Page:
Mobile town crier

Today I found out about ‘thankful villages‘. These are places, also known as ‘blessed villages’, which sent people off to the war and they all returned. The villages are in England and Wales.

There’s a sign as you enter Catwick in Yorkshire, as we did today. Catwick is doubly thankful because no one died in the second war either.

Not so lucky was the village of Mappleton where there was a chap who didn’t return.

The man on the ride on mower let us into the church so we could photograph the war memorial.

We were in Mappleton in order to visit the beach so we could have a bit of fossil hunting. According to one source, if you turn right you’ll trip over them. I can vouch for the fact that this is not actually true.

Lorna and Darren managed to denude the beach by filling their car with rocks. After lugging everything up to their car we made ourselves very comfortable in the excellent cafe where Anthea knows the owner.

Our morning on the beach was lovely though I discovered that Anthea has a sand phobia. Because of this, she and John went for a wander along the grass path. They encountered a fisherman and a swan.

I found a very comfortable pair of rocks. One for the butt the other for the back. It was a strangely comfortable arrangement.

As comfortable, no doubt, as the old town crier we spotted in Polkington earlier on.

Actually, I spotted him in his scooter while the women, who felt the need to visit all 30 charity shops, had him pose for a less mobile photograph.

Back at the beach, we eventually left and made our way to Beverley.

The other weasels headed off for the Minster while Anthea and I took up residence in Nellie’s. It wasn’t long before the others joined us there.

I thought that maybe they didn’t like the Minster or, perhaps, they’d been thrown out for being weasels. But, no, it was because they only had 15 minutes before closing.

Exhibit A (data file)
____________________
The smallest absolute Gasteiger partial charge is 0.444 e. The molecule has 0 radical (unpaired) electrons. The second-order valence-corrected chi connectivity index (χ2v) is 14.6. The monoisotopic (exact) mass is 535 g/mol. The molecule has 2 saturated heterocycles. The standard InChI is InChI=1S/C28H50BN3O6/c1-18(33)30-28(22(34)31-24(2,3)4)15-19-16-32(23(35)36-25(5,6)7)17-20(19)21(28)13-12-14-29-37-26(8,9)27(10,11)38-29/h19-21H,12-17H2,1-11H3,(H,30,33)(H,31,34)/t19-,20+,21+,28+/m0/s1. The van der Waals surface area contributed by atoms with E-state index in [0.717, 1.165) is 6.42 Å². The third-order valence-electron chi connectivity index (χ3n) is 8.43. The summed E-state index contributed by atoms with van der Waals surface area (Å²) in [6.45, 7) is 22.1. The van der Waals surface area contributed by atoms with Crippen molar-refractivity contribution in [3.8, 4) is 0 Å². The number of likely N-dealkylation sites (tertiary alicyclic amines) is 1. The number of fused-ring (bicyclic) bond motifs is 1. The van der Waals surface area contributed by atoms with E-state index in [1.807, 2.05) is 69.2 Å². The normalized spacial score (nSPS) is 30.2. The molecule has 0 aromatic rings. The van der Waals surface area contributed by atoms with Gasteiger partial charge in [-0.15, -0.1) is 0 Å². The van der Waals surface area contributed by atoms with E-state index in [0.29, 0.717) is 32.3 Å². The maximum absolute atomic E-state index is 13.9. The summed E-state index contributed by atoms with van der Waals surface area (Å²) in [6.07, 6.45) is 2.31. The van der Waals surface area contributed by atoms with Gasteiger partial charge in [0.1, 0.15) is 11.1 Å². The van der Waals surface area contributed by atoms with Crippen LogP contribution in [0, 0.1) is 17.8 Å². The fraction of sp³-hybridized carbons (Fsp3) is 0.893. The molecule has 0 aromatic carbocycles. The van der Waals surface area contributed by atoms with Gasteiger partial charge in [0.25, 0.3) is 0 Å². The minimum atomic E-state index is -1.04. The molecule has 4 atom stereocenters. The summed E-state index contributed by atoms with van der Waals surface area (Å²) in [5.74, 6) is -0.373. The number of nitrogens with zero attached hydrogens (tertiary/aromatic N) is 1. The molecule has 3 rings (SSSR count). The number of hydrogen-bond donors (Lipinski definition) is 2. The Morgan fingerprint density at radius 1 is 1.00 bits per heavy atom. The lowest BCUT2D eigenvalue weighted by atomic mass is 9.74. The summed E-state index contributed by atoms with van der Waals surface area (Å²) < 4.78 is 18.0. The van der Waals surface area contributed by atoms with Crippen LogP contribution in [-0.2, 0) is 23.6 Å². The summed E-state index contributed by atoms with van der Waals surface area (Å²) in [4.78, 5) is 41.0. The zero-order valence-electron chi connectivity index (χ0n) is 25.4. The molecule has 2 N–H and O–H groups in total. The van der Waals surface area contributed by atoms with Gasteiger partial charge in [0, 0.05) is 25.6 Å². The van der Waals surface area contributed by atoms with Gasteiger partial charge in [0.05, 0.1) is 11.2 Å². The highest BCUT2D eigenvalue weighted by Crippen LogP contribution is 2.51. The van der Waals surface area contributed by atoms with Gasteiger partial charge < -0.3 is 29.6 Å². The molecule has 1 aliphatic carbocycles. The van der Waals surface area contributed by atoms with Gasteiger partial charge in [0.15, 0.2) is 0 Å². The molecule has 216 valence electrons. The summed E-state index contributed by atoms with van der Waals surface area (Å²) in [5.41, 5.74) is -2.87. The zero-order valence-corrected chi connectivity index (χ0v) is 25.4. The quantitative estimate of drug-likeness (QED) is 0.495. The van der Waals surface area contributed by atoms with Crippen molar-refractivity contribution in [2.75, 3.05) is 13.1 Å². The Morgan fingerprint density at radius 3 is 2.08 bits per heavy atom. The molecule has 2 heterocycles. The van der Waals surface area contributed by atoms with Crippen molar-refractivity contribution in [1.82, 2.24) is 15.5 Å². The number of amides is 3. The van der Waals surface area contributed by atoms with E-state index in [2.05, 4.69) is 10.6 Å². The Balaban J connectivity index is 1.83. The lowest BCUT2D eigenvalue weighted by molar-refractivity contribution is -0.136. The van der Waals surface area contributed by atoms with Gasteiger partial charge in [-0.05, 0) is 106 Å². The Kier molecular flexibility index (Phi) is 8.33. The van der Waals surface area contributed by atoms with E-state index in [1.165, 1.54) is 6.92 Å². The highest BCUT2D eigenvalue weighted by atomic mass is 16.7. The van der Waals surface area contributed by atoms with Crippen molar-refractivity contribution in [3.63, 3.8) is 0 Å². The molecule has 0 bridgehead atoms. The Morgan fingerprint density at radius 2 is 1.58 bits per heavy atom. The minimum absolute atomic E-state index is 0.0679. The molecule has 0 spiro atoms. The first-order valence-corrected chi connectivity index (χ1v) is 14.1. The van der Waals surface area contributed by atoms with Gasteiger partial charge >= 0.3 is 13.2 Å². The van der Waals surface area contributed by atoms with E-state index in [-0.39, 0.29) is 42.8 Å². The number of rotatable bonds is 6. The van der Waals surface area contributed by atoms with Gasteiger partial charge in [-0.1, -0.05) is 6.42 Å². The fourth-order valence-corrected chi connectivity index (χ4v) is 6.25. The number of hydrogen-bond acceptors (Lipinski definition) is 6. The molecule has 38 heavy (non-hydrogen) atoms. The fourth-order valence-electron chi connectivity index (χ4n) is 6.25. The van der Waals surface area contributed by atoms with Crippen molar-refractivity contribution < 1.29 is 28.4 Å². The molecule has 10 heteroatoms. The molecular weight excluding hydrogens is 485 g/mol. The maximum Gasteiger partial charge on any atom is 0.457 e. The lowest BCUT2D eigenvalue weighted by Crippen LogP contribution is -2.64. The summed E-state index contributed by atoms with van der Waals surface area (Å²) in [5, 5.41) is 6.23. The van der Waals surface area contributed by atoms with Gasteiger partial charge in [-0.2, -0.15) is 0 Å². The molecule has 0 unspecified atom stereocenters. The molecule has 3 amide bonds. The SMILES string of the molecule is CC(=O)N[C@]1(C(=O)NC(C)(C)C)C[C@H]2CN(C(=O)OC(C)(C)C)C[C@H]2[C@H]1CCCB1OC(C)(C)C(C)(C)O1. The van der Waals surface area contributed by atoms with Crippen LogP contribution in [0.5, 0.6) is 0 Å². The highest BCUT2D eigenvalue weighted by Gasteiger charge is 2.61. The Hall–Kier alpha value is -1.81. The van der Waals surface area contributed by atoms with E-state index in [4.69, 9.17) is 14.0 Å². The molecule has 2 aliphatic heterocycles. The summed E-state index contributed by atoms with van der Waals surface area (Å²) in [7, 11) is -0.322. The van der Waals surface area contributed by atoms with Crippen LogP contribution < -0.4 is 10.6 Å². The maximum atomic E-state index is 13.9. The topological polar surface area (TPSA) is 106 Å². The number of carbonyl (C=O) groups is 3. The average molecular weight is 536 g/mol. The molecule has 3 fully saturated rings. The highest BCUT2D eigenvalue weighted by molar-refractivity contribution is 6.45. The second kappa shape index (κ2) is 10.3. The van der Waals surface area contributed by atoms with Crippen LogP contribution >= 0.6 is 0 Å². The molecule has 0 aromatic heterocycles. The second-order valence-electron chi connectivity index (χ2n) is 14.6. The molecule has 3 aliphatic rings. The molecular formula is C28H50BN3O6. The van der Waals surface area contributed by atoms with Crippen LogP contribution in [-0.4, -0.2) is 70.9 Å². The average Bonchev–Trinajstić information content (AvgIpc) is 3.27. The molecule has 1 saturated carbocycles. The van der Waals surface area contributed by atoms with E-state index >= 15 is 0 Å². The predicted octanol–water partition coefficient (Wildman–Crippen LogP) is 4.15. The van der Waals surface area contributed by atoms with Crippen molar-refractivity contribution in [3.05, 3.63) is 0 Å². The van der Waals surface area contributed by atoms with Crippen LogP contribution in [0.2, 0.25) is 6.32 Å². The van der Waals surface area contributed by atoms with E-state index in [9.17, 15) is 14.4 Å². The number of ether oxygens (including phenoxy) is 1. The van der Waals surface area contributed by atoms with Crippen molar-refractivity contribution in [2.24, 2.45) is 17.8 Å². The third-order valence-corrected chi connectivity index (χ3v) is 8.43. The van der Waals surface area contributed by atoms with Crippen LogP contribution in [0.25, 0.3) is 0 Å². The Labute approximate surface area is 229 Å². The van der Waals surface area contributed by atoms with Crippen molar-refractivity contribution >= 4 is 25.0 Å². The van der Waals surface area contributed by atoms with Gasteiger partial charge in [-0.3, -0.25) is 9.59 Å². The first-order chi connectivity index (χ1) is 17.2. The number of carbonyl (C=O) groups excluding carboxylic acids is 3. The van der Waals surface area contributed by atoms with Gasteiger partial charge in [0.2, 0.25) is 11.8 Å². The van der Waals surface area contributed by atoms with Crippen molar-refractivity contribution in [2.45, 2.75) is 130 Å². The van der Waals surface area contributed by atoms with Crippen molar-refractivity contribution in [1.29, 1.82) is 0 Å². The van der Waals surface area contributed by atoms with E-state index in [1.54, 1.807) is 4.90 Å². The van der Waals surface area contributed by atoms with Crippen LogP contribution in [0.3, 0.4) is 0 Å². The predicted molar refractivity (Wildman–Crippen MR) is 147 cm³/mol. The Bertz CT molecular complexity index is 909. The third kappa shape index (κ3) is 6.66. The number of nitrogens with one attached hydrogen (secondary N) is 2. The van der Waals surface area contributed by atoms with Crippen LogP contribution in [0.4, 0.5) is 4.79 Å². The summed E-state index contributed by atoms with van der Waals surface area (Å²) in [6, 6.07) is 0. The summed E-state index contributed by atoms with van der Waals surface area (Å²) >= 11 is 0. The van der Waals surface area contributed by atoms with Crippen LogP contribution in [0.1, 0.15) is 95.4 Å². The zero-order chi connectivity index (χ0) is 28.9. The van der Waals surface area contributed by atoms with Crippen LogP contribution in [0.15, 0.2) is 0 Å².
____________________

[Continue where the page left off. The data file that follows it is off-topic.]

They ran around all the highlights before making their way to our rendezvous in the newly christened ‘Weasel Room’ in the pub.

While in the main bar, Anthea and I noticed that Bob was still seated in the same place drinking as he had been on Monday. Also there was a bit of a kerfuffle with the town drunk who the landlady threatened to ban. Like every other pub in town had already done. He was so drunk he thought I was Father Christmas.

Locals aside, there followed a couple of pints devoid of technology which was very refreshing indeed.

Obviously, there’s no photo.

Back at the house, we went out and bought fish and chips following a pint in the Market Tap.

Actually, we felt awfully sorry for the man in the Tap. He was trying to serve someone who was being distracted by another customer effectively blocking anyone else who may have wanted a drink.

Still, eventually it all worked out and we enjoyed a drink before heading back to the house.

There followed a rather noisy meal with talk about such strange subjects as nun’s milk, beehive teabags and house spiders.

It was not a late one for a change, because everyone kept falling asleep mid sentence.

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